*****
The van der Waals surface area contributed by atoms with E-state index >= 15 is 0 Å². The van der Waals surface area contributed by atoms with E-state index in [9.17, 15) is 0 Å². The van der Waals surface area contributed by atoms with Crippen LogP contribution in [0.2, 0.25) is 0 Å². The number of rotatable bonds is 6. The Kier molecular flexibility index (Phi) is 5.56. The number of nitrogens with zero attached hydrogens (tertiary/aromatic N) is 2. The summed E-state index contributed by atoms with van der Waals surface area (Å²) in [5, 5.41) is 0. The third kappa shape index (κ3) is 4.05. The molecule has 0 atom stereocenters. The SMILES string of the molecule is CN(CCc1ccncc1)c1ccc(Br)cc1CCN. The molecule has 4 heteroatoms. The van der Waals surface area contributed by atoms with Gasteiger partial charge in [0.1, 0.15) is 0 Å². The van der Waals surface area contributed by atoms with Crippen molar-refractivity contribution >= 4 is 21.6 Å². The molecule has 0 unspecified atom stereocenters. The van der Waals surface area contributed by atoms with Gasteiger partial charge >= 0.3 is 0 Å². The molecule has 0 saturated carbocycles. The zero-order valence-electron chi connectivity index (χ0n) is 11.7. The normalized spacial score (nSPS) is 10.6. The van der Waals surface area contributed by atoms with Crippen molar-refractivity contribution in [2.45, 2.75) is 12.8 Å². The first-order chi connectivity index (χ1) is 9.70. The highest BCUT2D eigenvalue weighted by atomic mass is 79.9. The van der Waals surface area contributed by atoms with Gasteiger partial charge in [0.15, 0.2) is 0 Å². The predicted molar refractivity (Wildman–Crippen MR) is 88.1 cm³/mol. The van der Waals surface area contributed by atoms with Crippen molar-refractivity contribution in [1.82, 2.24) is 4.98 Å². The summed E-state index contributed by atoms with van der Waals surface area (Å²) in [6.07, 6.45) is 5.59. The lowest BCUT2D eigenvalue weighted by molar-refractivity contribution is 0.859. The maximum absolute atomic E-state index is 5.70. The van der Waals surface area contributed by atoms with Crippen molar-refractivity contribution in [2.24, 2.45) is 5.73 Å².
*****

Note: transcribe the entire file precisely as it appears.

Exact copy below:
The van der Waals surface area contributed by atoms with E-state index >= 15 is 0 Å². The van der Waals surface area contributed by atoms with E-state index in [9.17, 15) is 0 Å². The van der Waals surface area contributed by atoms with Crippen LogP contribution in [0.2, 0.25) is 0 Å². The number of rotatable bonds is 6. The Kier molecular flexibility index (Phi) is 5.56. The number of nitrogens with zero attached hydrogens (tertiary/aromatic N) is 2. The summed E-state index contributed by atoms with van der Waals surface area (Å²) in [5, 5.41) is 0. The third kappa shape index (κ3) is 4.05. The molecule has 0 atom stereocenters. The SMILES string of the molecule is CN(CCc1ccncc1)c1ccc(Br)cc1CCN. The molecule has 4 heteroatoms. The van der Waals surface area contributed by atoms with Gasteiger partial charge in [0.1, 0.15) is 0 Å². The van der Waals surface area contributed by atoms with Crippen molar-refractivity contribution >= 4 is 21.6 Å². The molecule has 0 unspecified atom stereocenters. The van der Waals surface area contributed by atoms with Gasteiger partial charge >= 0.3 is 0 Å². The molecule has 0 saturated carbocycles. The zero-order valence-electron chi connectivity index (χ0n) is 11.7. The normalized spacial score (nSPS) is 10.6. The van der Waals surface area contributed by atoms with Crippen molar-refractivity contribution in [2.45, 2.75) is 12.8 Å². The first-order chi connectivity index (χ1) is 9.70. The highest BCUT2D eigenvalue weighted by atomic mass is 79.9. The van der Waals surface area contributed by atoms with Gasteiger partial charge in [0.15, 0.2) is 0 Å². The predicted molar refractivity (Wildman–Crippen MR) is 88.1 cm³/mol. The van der Waals surface area contributed by atoms with Crippen molar-refractivity contribution in [1.82, 2.24) is 4.98 Å². The summed E-state index contributed by atoms with van der Waals surface area (Å²) in [6.07, 6.45) is 5.59. The lowest BCUT2D eigenvalue weighted by molar-refractivity contribution is 0.859. The maximum absolute atomic E-state index is 5.70. The van der Waals surface area contributed by atoms with Crippen molar-refractivity contribution in [2.24, 2.45) is 5.73 Å².